Sony VAIO VGN-AR61ZU – Entertainment Notebook Review - Sony VAIO VGN-AR61ZU Review

It’s commonly accepted that Vista is something of a memory hog, so it’s good to see that Sony hasn’t skimped on the RAM, although the configuration is a little curious. What you get is a generous helping of 4GB of memory, made up from 2x 2GB modules. On the surface this looks like a smart decision – a nice large complement of RAM configured in two modules for dual channel performance. Unfortunately this setup is tempered by the fact that Sony has installed the 32-bit version of Vista, which means that only about 3.5GB of that memory can actually be addressed, leaving half a gigabyte sitting around twiddling its thumbs. At least Sony admits on its website that some of the memory can’t be addressed, but perhaps this is an indication that the company should consider 64-bit Vista for its high-end machines.

Storage is also generous with two 250GB hard disks in place. The default configuration is RAID 0, giving you the full 500GB of storage to play with, but RAID 1 is also supported if you’re more concerned with the safety of your data than overall storage capacity. Considering that a RAID 0 array basically ensures two points of failure instead of one, I’d be tempted to go for the volume redundancy offered by a RAID 1 array. That said, since this machine can be used to record TV directly to hard disk, I can understand why the prospect of half a terabyte of storage is attractive. Of course if you need to free up some hard disk space, you can just offload data using the integrated Blu-ray writer.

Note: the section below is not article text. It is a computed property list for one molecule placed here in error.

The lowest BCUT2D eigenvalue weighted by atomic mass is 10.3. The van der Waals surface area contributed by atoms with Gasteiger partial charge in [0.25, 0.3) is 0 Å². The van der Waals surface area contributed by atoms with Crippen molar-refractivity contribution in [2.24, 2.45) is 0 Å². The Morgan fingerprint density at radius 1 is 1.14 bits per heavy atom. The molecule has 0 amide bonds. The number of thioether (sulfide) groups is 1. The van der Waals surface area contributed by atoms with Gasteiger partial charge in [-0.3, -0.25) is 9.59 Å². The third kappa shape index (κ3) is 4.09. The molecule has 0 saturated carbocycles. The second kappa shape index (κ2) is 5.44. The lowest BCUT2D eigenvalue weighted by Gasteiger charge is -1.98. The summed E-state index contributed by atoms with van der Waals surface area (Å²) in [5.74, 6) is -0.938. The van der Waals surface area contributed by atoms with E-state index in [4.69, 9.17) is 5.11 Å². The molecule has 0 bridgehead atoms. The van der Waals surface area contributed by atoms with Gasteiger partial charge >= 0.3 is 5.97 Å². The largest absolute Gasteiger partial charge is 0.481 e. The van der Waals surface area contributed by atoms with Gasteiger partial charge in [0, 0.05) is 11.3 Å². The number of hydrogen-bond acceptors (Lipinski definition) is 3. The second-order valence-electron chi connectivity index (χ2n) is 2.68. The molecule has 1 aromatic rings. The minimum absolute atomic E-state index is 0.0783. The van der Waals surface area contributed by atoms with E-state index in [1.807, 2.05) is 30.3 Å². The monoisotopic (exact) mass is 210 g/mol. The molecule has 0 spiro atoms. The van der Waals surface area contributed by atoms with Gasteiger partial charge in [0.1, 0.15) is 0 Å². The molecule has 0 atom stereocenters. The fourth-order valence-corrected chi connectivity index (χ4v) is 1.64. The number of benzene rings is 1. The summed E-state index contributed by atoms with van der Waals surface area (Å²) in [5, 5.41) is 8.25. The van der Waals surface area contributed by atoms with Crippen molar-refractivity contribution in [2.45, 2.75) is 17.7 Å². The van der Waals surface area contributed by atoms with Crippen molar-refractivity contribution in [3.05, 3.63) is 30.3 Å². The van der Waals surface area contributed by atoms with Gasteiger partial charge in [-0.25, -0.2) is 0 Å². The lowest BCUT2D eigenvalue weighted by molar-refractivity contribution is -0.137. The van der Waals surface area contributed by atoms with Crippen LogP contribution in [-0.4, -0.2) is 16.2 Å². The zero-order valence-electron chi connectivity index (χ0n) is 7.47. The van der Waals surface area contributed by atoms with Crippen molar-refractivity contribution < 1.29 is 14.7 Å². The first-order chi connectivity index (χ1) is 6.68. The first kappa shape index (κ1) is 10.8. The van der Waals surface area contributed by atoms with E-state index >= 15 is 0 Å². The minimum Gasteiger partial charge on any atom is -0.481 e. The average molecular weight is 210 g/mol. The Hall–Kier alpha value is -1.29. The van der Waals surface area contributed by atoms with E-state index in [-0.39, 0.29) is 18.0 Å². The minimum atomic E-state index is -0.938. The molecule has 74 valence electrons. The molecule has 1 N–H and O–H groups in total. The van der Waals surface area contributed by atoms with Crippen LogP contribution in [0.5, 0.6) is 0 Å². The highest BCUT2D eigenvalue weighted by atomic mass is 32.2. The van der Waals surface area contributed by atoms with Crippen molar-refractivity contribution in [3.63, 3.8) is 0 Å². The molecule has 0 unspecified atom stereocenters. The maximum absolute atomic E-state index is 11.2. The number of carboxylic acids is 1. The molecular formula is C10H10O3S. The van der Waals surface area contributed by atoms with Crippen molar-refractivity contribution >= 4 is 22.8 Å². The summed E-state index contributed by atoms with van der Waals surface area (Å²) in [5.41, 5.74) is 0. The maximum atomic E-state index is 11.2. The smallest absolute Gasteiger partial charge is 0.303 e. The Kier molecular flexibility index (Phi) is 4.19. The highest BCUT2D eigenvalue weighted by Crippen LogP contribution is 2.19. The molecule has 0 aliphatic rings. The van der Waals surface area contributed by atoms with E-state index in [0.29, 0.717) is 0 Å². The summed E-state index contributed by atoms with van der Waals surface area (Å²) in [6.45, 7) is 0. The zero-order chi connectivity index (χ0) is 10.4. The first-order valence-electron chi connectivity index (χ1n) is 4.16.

Graphics are handled by an nVidia GeForce 8600M chipset with 512MB of video memory. This is a reasonable mid-range graphics solution that will have a good stab at 3D gaming – although not the latest hardware killing titles like Crysis. You’re not going to be able to play at the native 1,920 x 1,200 resolution without turning pretty much all the IQ settings down though, even in Source based games.

Connectivity is also well catered for, with 802.11a/b/g and Draft-N wireless on offer. Of course you’ll need a Draft-N router or access point to make the most of the high-speed wireless, but these are pretty much commodity items these days. There’s also integrated Bluetooth 2.0 EDR, which means that you’ll be able to make use of stereo Bluetooth headsets or headphones. You can also connect to high-speed wired networks, with a Gigabit Ethernet controller thrown in. Finally, if you’re stuck in the dark ages, you can connect up using the 56k modem.

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